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This alphabetical name index relates to pensions based on service performed in 1846­1848. Most of the records are based upon an act of Congress of 1877 providing pensions for veterans who had served sixty days or to their unremarried widows. The index gives the name of the veteran, the name and class of his dependent, service data, the application number, and for an approved claim, a pension certificate number, and the state from which the claim was made. Pension applications concerning men who were disabled or killed in service do not appear in the index; instead, they appear in the Old War Index to Pension Files. This index has been printed in three different versions: Barbara S. Wolfe, An Index to Mexican War Pension Applications, R973.62/W855I/1985; Virgil D. White, Index to Mexican War Pension Files, R929.373/W588I/1989; and Navena Troxel, Mexican War Index to Pension Files, 1886­1926, R973.62/T863M.
Military--Civil War (1861­1865) Union
Records of the Commissioners of Claims (Southern Claims Commission), 1871­1800.
Microfilm
14 rolls
NARA M87
Military
US
By act of Congress of 3 March 1871, the President established a commission to receive, examine, and consider the claims of those citizens who had remained loyal to the United States of America during the Civil War and who had stores or supplies taken from them or furnished by them to the Army during the insurrection. The act of 11 May 1872 extended coverage to property used by the Navy. The commissioners had to be satisfied of the loyalty of the claimant and had to certify the amount, nature, and value of the property involved. They held their sessions in Washington and reported their findings to the House of Representatives at the beginning of each session of Congress. Rolls 2 to 9 contain correspondence from claimants, their attorneys, and informers submitting information about the loyalty of the claimants. The letters are not indexed. Roll 10 to 12 are letters of special agents involving recommendations and complaints. The last roll is the index to the action taken on the 22,298 claims and is arranged alphabetically by name of claimant. Southern Loyalists in the Civil War, The Southern Claims Commission by Gray B. Mills, R973.745/M657S/1994, provides access to the files and gives instructions for obtaining copies.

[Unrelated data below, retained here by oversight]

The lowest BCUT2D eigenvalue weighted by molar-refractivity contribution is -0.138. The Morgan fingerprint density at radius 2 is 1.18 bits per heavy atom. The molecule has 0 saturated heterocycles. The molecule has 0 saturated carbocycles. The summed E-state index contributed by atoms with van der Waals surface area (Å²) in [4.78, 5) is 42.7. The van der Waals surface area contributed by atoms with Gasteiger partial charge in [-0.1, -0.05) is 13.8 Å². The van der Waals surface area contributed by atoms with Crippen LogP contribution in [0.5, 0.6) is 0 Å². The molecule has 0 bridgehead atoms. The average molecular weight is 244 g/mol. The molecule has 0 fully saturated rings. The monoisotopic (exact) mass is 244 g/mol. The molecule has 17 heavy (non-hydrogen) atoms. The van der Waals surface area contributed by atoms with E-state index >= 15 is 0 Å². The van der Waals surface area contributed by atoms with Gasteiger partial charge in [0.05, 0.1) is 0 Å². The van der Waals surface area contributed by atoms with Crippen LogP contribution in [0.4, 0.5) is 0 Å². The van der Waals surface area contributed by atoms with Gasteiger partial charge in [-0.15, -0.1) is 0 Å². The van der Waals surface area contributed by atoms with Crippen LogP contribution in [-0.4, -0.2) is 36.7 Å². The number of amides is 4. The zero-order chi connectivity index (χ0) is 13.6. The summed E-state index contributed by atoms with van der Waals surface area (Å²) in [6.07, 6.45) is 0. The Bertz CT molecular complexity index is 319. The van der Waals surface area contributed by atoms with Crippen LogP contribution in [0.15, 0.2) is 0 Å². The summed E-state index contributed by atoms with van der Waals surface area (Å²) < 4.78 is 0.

Records of the House of Representatives: Southern Claims Commission, 1871­1880.
Microfilm
1 roll
NARA MP2257 Military
US
Contained in this micropublication are two government publications involving claimants before the Southern Claims Commission. The first is the Consolidated Index of Claims Reported by the Commissioners of Claims to the House of Representatives from 1871 to 1880. The Summary Reports of the Commissioners of Claims in All Cases Reported to Congress as Disallowed under the Act of March 3, 1871. The first volume contains the first to fourth reports, the second volume the fifth and sixth reports, the third volume the seventh and eighth reports and the fourth volume the ninth and tenth reports. In addition there is an appendix with a schedule of claims reported as disallowed and barred for nonprosecution.
Index to Compiled Service Records of Volunteer Union Soldiers Who Served in the Veteran Reserve Corps.
Microfilm
44 rolls
NARA M636
Military
US
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The Veteran Reserve Corps were deserving officers and enlisted men who were unfit for active service because of wounds or disease contracted in the line of duty but who were capable of performing garrison duty. Soldiers and officers absent from duty and in hospitals were also assigned to the corps. Soldiers in convalescent camps or under the care of medical officers but who were capable of serving as cooks, nurses, orderlies in hospitals, clerks, or guards in public buildings also were in the corps. When first authorized 28 April 1863, it was known as the "Invalid Corps," but on 18 March 1864 became the Veteran Reserve Corps.
Schedules Enumerating Union Veterans and Widows of Union Veterans of the Civil War 1890.
Microfilm
118 rolls
NARA M123
Military
US